Governments across the world face an increasing range of problems, not least the need to be accessible anytime, anywhere, by anyone. As citizens become more computer literate, so their expectations of public service provision rise and demands for e-Government grow. It is more and more common in the so called “developed” nations to be able to access a wide range of facilities from registrations of births and deaths to registrations of cars without having to leave your desk, but the success of these encounters varies greatly.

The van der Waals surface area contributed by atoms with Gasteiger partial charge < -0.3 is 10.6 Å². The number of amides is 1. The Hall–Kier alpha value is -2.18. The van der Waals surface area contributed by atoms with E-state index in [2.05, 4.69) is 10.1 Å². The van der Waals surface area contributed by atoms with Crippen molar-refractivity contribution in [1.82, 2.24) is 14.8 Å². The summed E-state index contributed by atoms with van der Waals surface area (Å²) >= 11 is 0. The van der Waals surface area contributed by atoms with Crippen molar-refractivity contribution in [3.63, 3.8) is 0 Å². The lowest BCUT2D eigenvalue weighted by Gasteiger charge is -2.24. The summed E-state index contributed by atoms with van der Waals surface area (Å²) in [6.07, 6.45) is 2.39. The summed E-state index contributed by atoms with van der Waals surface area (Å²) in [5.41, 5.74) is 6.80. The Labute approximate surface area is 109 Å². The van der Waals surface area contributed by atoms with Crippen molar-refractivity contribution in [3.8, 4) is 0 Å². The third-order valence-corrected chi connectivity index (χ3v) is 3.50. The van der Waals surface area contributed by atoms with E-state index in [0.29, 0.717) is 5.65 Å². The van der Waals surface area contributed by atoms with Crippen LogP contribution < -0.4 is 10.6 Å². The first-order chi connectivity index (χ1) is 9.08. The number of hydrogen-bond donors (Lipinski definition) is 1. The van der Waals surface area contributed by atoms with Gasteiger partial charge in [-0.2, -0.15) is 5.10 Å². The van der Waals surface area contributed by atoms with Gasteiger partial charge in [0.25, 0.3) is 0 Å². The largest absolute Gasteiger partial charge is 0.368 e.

Alongside the rise in e-Government provision comes a greater interest in the study of e-Government, from both a practical and a theoretical point of view. As controversy rages around issues such as e-Voting and identity cards, so academics and practitioners pick up the gauntlet of supporting or attacking these issues. Service providers too have their opinions to share. Much time and money is being spent in considering the best way forward and in examining what has been done well and what lessons can be learnt when things go wrong. This conference aims to bring evidence of the research being undertaken across the globe to the attention of co-workers and the wider community for the purposes of helping practitioners find ways to put research into practice, and for researchers to gain an understanding of additional real-world problems.
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